Duckling spreads wings through the Open Studio Process
The Open Studio Process is about intentional art making, a simple but rich practice in which self trust is at its core. I have some earlier approaches to OSP through my studies, but finally had the good fortune to attend a workshop at the source, in Evanston, Illinois.
What it looks like: This process is ideal for group engagement but can be done alone. It is helpful to have a journal and pen, as well as whatever art materials you wish to encounter that day. The group gathers, and each person quietly sets an intention. An intention is set in the present tense and can be as simple as ” I follow my hands with this new media to discover something new.” or ” I relax and enjoy this process,” to ” I gain clarity about my life at this time.” Next comes a period of art making, emphasizing the process rather than the product. It is a very intuitive process, one where ideally you can be free to make marks, squeeze clay (or as in the case of the above photo, squeeze tin foil and wrap in masking tape) and choose colors. Trust the process. There is no set way to accomplish the art here. Finally, after a set time, art making ceases or pauses. All participants quietly spend time looking at their work, and writing down what comes to mind. What do you see? How does it make you feel? What questions does it bring up? Is there an area, a shape or color that interests you, or one that irritates you? Explore it. Or simply become aware of it. This is about meditating on the images, shapes, colors, characters, energy that comes from you.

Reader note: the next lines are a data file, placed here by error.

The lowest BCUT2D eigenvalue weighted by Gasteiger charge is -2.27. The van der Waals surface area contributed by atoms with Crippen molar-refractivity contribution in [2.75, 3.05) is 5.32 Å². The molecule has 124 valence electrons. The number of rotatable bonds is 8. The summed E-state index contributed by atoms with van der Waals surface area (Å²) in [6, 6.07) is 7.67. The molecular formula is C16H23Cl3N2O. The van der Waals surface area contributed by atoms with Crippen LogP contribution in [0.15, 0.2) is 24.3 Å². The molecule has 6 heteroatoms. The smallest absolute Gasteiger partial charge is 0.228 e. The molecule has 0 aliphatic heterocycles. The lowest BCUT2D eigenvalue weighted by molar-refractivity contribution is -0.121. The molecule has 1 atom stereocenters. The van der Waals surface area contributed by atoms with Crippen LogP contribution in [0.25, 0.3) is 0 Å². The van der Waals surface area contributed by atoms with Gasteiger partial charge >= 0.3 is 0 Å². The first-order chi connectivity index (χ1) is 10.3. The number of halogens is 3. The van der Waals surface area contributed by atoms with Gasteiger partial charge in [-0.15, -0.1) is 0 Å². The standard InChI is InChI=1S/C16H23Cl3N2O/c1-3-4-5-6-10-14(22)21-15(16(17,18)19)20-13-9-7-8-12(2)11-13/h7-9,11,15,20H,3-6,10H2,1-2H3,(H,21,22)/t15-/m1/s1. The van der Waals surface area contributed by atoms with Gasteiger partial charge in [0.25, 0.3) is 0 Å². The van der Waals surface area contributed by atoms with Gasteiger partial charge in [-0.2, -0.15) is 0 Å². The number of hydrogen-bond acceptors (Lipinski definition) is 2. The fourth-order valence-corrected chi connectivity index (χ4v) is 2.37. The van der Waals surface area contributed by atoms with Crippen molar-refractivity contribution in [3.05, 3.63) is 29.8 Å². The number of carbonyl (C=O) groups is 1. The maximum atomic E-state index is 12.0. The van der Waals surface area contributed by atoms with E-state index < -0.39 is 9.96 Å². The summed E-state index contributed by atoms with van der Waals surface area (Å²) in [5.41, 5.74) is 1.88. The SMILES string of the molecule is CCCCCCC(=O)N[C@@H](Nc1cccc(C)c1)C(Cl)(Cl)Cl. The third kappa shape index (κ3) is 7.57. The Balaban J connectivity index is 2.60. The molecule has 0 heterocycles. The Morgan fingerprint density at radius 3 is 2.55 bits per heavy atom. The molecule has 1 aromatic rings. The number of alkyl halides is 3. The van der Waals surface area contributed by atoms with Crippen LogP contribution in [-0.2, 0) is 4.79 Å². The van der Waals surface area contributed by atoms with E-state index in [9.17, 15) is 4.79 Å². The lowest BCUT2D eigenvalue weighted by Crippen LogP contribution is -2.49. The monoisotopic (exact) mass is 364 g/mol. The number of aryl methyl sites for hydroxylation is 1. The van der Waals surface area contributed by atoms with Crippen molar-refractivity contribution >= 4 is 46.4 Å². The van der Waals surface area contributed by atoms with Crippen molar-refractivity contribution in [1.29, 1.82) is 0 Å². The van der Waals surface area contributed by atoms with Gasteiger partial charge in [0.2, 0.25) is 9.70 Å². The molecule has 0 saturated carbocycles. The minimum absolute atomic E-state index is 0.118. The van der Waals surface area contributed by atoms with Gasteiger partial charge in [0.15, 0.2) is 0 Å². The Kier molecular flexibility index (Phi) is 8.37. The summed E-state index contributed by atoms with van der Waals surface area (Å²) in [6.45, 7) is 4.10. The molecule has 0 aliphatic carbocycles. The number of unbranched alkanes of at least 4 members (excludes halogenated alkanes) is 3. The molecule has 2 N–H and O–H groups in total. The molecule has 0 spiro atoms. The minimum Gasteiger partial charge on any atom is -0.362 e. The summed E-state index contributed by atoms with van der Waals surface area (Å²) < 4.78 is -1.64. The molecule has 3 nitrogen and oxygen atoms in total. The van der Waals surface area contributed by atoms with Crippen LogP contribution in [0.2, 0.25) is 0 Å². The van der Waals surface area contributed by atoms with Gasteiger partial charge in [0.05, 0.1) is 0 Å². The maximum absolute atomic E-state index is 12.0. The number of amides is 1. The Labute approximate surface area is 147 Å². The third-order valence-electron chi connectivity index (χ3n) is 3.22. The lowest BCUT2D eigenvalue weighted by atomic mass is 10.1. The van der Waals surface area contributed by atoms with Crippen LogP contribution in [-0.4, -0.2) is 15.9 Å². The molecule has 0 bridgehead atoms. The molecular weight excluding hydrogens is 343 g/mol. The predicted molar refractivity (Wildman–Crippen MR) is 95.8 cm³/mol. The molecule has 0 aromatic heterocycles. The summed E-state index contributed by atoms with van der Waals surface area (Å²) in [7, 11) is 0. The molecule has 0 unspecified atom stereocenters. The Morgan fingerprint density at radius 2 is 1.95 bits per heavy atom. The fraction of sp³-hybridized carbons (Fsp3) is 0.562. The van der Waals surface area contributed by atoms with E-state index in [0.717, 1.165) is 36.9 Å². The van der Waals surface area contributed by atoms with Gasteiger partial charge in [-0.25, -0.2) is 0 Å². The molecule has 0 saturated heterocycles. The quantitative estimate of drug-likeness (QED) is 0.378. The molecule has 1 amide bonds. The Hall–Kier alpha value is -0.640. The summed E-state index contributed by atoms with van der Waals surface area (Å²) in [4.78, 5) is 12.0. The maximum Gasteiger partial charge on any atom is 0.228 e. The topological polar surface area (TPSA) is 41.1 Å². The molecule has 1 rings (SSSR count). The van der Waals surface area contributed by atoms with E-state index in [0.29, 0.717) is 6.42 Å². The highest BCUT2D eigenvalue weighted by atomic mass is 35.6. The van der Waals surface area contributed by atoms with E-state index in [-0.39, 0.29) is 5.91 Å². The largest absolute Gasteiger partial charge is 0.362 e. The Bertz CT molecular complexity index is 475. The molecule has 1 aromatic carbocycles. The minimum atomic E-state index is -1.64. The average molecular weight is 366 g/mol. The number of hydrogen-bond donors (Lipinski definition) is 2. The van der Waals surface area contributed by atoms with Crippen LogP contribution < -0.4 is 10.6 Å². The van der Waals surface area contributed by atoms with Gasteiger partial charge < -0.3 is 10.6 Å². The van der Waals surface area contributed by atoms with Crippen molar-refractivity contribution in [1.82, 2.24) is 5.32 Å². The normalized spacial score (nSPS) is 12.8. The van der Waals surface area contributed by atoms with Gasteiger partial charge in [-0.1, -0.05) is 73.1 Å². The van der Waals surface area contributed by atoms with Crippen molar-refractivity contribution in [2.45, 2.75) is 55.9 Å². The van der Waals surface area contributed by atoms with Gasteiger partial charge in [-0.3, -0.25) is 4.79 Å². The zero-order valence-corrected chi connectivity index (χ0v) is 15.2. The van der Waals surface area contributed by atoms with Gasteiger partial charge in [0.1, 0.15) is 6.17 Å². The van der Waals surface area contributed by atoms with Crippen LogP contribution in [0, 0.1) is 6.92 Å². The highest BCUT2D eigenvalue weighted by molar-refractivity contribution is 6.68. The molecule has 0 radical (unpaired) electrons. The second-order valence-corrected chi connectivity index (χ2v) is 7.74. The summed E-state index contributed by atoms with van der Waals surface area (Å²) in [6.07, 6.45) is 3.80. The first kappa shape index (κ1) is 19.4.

When all participants have written their reflections, the time has come to witness one another’s process. Here, the “No comment rule” comes into play. As each individual shows his or her work and reads aloud whatever they choose from their written reflection, the rest of the group is there to “hold space” for that truth to be spoken, heard and seen. Simply that. It is very hard not to comment. It’s hard not to say, “Wow, I love that color,” “I resonate with that image of a turtle,”or even “I’m so sorry that you experienced that sadness.” Most times, of course, we want and need that loving feedback from others. In this process, it is about creating a safe space to express what you feel, experience and understand. The no comment allows you to more powerfully “hear” your own truth. The safe, healthy boundaries that I experienced in that art studio stay with me and have been rippling through my experiences upon returning home. Hey, I am just beginning this process, so there is more to learn, understand and discover. What I do know is that my ugly duckling tin foil masking tape creature (first photo) that was birthed in Illinois, has come home to New Jersey and is spreading her wings. Her process is ongoing…I can’t wait to see what happens next.